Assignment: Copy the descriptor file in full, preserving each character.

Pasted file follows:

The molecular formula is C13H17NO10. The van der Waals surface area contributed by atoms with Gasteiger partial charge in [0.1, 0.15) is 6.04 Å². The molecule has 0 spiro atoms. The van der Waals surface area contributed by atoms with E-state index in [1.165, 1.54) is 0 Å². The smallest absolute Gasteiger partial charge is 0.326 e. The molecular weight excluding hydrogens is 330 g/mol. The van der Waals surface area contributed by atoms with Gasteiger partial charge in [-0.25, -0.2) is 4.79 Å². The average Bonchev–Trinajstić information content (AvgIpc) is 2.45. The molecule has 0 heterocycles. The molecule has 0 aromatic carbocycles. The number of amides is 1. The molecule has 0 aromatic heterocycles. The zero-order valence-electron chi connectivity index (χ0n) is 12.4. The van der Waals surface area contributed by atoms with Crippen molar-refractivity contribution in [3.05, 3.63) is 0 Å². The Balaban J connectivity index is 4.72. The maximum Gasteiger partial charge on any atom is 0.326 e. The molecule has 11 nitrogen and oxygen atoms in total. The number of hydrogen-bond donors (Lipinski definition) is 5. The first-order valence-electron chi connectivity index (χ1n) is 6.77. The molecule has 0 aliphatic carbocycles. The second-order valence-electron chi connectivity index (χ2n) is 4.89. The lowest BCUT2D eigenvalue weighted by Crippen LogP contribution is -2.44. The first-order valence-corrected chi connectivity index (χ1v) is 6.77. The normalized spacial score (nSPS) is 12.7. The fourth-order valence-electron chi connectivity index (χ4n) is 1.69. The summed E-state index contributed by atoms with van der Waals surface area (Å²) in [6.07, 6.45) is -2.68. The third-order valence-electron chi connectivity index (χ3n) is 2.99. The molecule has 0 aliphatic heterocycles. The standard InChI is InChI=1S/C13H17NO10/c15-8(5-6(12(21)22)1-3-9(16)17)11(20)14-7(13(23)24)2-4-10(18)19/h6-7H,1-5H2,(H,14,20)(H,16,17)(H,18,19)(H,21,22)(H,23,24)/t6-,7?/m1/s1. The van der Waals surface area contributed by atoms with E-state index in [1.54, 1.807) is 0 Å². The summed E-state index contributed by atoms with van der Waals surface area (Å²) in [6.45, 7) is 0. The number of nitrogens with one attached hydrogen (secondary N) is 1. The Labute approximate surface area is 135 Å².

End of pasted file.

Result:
The molecular formula is C13H17NO10. The van der Waals surface area contributed by atoms with Gasteiger partial charge in [0.1, 0.15) is 6.04 Å². The molecule has 0 spiro atoms. The van der Waals surface area contributed by atoms with E-state index in [1.165, 1.54) is 0 Å². The smallest absolute Gasteiger partial charge is 0.326 e. The molecular weight excluding hydrogens is 330 g/mol. The van der Waals surface area contributed by atoms with Gasteiger partial charge in [-0.25, -0.2) is 4.79 Å². The average Bonchev–Trinajstić information content (AvgIpc) is 2.45. The molecule has 0 heterocycles. The molecule has 0 aromatic carbocycles. The number of amides is 1. The molecule has 0 aromatic heterocycles. The zero-order valence-electron chi connectivity index (χ0n) is 12.4. The van der Waals surface area contributed by atoms with Crippen molar-refractivity contribution in [3.05, 3.63) is 0 Å². The Balaban J connectivity index is 4.72. The maximum Gasteiger partial charge on any atom is 0.326 e. The molecule has 11 nitrogen and oxygen atoms in total. The number of hydrogen-bond donors (Lipinski definition) is 5. The first-order valence-electron chi connectivity index (χ1n) is 6.77. The molecule has 0 aliphatic carbocycles. The second-order valence-electron chi connectivity index (χ2n) is 4.89. The lowest BCUT2D eigenvalue weighted by Crippen LogP contribution is -2.44. The first-order valence-corrected chi connectivity index (χ1v) is 6.77. The normalized spacial score (nSPS) is 12.7. The fourth-order valence-electron chi connectivity index (χ4n) is 1.69. The summed E-state index contributed by atoms with van der Waals surface area (Å²) in [6.07, 6.45) is -2.68. The third-order valence-electron chi connectivity index (χ3n) is 2.99. The molecule has 0 aliphatic heterocycles. The standard InChI is InChI=1S/C13H17NO10/c15-8(5-6(12(21)22)1-3-9(16)17)11(20)14-7(13(23)24)2-4-10(18)19/h6-7H,1-5H2,(H,14,20)(H,16,17)(H,18,19)(H,21,22)(H,23,24)/t6-,7?/m1/s1. The van der Waals surface area contributed by atoms with E-state index in [1.54, 1.807) is 0 Å². The summed E-state index contributed by atoms with van der Waals surface area (Å²) in [6.45, 7) is 0. The number of nitrogens with one attached hydrogen (secondary N) is 1. The Labute approximate surface area is 135 Å².